Meanwhile the FT, which has recruited a pro-SNP Scottish correspondent, Mure Dickie, publishes a sycophantic profile of Sturgeon two days after an article by Chris Deerin (formerly of the Telegraph) with the baseless subtitle, ‘A spasm of English nationalism makes the case to demand another say on Independence’.

London is the centre of the communications industry not only for the UK but  for much of the English-speaking world. It matters when titles read  by very influential people suddenly find daily articles arguing that it might after all be sensible for Scotland to bolt from the UK without any means of support.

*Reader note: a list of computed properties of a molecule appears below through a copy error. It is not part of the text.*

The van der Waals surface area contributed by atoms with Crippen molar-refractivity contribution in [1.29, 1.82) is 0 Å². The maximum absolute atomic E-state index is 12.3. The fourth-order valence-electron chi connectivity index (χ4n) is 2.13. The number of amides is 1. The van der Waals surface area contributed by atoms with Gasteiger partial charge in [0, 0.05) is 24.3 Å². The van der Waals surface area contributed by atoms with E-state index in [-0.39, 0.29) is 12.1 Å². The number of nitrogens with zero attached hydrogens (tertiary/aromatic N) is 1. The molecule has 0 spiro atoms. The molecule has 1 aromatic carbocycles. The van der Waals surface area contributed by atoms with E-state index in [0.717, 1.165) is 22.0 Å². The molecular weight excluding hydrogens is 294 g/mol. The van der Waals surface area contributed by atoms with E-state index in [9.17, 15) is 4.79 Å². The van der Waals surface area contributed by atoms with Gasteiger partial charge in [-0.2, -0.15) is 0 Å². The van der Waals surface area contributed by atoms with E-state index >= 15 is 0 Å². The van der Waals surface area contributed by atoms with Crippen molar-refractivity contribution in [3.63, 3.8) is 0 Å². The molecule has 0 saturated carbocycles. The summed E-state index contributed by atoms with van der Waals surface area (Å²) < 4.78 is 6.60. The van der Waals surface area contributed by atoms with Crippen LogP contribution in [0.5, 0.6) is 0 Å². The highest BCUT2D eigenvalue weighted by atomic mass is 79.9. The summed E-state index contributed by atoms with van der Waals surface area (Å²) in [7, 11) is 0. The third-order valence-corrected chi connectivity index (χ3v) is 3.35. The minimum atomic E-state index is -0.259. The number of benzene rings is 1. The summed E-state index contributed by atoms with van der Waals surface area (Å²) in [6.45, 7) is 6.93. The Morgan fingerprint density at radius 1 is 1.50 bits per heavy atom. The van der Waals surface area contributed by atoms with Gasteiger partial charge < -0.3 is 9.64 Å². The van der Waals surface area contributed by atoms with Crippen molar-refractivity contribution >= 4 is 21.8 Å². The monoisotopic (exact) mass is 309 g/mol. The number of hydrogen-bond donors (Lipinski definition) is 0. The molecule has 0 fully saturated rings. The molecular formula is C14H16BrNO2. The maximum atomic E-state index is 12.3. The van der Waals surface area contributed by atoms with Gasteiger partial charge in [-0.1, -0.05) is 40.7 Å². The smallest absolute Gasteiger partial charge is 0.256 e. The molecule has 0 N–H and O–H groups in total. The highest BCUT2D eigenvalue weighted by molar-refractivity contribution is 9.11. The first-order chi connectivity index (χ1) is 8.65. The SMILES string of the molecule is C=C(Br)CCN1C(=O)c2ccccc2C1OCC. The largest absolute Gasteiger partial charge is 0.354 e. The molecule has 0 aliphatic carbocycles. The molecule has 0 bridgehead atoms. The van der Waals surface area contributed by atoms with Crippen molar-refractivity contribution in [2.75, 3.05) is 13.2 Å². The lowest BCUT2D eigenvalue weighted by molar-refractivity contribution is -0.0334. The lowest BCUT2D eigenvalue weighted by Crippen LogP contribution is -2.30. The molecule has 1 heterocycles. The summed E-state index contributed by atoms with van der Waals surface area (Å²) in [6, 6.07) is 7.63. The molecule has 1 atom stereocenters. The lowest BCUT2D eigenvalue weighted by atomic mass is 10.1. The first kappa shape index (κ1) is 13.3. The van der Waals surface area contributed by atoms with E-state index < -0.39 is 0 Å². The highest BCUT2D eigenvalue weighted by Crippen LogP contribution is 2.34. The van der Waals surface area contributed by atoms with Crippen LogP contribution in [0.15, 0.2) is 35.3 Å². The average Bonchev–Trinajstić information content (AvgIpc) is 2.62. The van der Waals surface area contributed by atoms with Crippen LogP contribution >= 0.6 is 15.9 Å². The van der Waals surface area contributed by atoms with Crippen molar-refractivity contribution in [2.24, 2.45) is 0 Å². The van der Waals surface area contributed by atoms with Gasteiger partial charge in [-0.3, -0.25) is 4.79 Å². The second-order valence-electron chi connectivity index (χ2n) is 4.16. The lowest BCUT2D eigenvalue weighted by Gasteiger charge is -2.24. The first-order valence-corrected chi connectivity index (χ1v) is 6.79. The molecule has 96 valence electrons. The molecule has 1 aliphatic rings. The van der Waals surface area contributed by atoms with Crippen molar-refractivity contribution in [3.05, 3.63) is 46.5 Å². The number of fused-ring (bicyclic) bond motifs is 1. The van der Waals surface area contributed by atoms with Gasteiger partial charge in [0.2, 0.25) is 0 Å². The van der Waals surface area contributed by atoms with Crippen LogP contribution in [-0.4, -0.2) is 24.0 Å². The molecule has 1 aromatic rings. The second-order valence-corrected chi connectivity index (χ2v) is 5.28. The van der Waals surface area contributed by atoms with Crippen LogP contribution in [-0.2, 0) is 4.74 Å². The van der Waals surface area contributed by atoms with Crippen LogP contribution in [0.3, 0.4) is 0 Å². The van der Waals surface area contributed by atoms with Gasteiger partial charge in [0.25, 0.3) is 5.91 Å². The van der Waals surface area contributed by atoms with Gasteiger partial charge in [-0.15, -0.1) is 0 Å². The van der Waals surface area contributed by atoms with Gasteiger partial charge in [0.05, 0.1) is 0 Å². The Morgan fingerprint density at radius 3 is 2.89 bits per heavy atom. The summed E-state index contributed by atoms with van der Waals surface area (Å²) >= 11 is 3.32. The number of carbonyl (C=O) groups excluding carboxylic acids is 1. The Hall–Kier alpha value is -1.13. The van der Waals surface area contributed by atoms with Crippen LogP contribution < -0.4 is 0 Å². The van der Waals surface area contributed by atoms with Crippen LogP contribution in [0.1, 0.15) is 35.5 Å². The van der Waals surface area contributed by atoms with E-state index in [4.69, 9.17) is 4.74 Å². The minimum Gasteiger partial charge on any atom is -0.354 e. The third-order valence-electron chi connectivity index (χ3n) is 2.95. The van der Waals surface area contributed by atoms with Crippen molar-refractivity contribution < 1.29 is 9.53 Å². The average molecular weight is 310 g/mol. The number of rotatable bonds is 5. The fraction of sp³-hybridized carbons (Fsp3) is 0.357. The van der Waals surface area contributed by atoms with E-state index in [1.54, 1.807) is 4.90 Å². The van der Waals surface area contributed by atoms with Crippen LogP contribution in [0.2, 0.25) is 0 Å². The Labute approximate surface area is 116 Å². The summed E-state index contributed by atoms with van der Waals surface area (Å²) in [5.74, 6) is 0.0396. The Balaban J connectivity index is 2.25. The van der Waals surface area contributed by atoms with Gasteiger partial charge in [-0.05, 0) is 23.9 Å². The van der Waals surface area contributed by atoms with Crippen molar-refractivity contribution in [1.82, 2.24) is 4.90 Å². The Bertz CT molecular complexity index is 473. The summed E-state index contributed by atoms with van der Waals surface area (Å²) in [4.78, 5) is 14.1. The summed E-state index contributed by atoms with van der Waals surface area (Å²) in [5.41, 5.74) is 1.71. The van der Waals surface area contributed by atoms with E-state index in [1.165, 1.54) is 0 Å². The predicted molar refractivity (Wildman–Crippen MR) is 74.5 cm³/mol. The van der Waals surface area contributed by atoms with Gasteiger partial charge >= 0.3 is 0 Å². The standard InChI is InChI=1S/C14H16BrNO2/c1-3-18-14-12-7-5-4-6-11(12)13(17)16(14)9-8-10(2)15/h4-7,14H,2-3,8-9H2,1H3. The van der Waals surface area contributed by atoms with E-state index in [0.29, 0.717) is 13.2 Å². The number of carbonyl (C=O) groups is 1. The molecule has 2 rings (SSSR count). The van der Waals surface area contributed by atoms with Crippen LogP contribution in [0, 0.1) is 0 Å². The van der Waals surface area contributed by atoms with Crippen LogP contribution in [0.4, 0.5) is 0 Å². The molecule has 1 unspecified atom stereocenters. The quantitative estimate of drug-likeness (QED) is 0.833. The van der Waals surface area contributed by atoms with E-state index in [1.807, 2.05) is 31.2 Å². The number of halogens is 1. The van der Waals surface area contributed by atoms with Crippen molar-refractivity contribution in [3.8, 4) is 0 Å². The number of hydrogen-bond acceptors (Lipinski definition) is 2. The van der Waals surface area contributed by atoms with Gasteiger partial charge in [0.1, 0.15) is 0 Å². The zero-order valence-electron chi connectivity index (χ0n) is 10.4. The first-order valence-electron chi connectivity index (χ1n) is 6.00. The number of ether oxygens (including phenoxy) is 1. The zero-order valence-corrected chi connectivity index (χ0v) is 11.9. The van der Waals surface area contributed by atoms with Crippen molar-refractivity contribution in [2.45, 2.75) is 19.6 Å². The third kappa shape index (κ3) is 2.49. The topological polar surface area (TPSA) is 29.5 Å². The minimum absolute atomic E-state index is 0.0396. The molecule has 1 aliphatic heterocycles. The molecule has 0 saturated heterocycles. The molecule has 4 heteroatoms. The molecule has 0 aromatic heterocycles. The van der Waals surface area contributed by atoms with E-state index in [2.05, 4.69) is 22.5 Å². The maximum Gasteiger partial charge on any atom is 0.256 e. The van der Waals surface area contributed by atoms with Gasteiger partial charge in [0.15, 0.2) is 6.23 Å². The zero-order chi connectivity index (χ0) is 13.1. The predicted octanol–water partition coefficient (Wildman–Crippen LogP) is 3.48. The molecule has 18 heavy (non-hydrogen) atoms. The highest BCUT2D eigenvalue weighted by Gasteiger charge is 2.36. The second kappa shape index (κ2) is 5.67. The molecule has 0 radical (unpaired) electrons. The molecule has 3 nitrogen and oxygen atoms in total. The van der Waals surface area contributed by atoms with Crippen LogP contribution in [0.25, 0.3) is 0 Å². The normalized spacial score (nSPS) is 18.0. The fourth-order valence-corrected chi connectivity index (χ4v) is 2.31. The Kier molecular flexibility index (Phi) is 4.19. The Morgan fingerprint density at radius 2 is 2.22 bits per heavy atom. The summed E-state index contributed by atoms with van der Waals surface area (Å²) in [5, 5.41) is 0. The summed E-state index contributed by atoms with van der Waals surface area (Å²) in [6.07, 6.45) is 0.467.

George Osborne has found a perch as editor of The London Evening Standard to preserve his influence and fight a rearguard action against Brexit. But in getting major London titles to accept, or respect, its madcap agenda, the SNP has beaten him to it and the consequences for Britain could be dire.

Tom Gallagher is a retired political scientist living in Edinburgh. His book Scotland Now: A Warning to the World was published in 2016 in paperback and Kindle editions.